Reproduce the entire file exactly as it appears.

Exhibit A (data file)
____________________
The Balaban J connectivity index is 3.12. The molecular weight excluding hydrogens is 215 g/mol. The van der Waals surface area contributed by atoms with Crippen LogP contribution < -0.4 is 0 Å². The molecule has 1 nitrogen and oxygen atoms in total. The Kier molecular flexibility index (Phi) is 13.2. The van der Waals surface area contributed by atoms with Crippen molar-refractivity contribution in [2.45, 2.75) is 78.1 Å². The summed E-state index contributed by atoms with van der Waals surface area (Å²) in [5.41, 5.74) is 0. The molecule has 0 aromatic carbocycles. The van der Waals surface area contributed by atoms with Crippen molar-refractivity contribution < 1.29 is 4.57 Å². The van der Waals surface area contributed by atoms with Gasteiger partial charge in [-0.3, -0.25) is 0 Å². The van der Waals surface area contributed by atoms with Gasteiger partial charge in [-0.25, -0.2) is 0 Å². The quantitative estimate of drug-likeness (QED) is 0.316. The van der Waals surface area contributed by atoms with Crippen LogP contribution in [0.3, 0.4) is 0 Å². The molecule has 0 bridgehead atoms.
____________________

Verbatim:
The Balaban J connectivity index is 3.12. The molecular weight excluding hydrogens is 215 g/mol. The van der Waals surface area contributed by atoms with Crippen LogP contribution < -0.4 is 0 Å². The molecule has 1 nitrogen and oxygen atoms in total. The Kier molecular flexibility index (Phi) is 13.2. The van der Waals surface area contributed by atoms with Crippen molar-refractivity contribution in [2.45, 2.75) is 78.1 Å². The summed E-state index contributed by atoms with van der Waals surface area (Å²) in [5.41, 5.74) is 0. The molecule has 0 aromatic carbocycles. The van der Waals surface area contributed by atoms with Crippen molar-refractivity contribution < 1.29 is 4.57 Å². The van der Waals surface area contributed by atoms with Gasteiger partial charge in [-0.3, -0.25) is 0 Å². The van der Waals surface area contributed by atoms with Gasteiger partial charge in [-0.25, -0.2) is 0 Å². The quantitative estimate of drug-likeness (QED) is 0.316. The van der Waals surface area contributed by atoms with Crippen LogP contribution in [0.3, 0.4) is 0 Å². The molecule has 0 bridgehead atoms.